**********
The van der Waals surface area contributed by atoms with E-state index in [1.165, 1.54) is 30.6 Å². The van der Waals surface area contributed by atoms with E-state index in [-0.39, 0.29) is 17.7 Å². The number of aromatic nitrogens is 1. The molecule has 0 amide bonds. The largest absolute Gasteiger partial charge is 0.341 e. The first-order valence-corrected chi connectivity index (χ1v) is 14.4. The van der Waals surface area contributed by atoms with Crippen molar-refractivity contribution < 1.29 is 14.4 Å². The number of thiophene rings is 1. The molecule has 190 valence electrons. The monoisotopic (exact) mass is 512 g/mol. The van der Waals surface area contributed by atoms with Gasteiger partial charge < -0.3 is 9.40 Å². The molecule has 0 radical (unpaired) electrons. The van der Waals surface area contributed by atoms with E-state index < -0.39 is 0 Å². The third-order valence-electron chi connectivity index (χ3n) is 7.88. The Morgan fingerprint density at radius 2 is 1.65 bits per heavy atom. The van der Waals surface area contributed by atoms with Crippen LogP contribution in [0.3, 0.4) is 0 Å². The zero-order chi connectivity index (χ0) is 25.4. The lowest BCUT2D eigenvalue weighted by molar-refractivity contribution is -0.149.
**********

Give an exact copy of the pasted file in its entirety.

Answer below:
The van der Waals surface area contributed by atoms with E-state index in [1.165, 1.54) is 30.6 Å². The van der Waals surface area contributed by atoms with E-state index in [-0.39, 0.29) is 17.7 Å². The number of aromatic nitrogens is 1. The molecule has 0 amide bonds. The largest absolute Gasteiger partial charge is 0.341 e. The first-order valence-corrected chi connectivity index (χ1v) is 14.4. The van der Waals surface area contributed by atoms with Crippen molar-refractivity contribution < 1.29 is 14.4 Å². The number of thiophene rings is 1. The molecule has 190 valence electrons. The monoisotopic (exact) mass is 512 g/mol. The van der Waals surface area contributed by atoms with Gasteiger partial charge < -0.3 is 9.40 Å². The molecule has 0 radical (unpaired) electrons. The van der Waals surface area contributed by atoms with E-state index < -0.39 is 0 Å². The third-order valence-electron chi connectivity index (χ3n) is 7.88. The Morgan fingerprint density at radius 2 is 1.65 bits per heavy atom. The van der Waals surface area contributed by atoms with Crippen LogP contribution in [0.3, 0.4) is 0 Å². The zero-order chi connectivity index (χ0) is 25.4. The lowest BCUT2D eigenvalue weighted by molar-refractivity contribution is -0.149.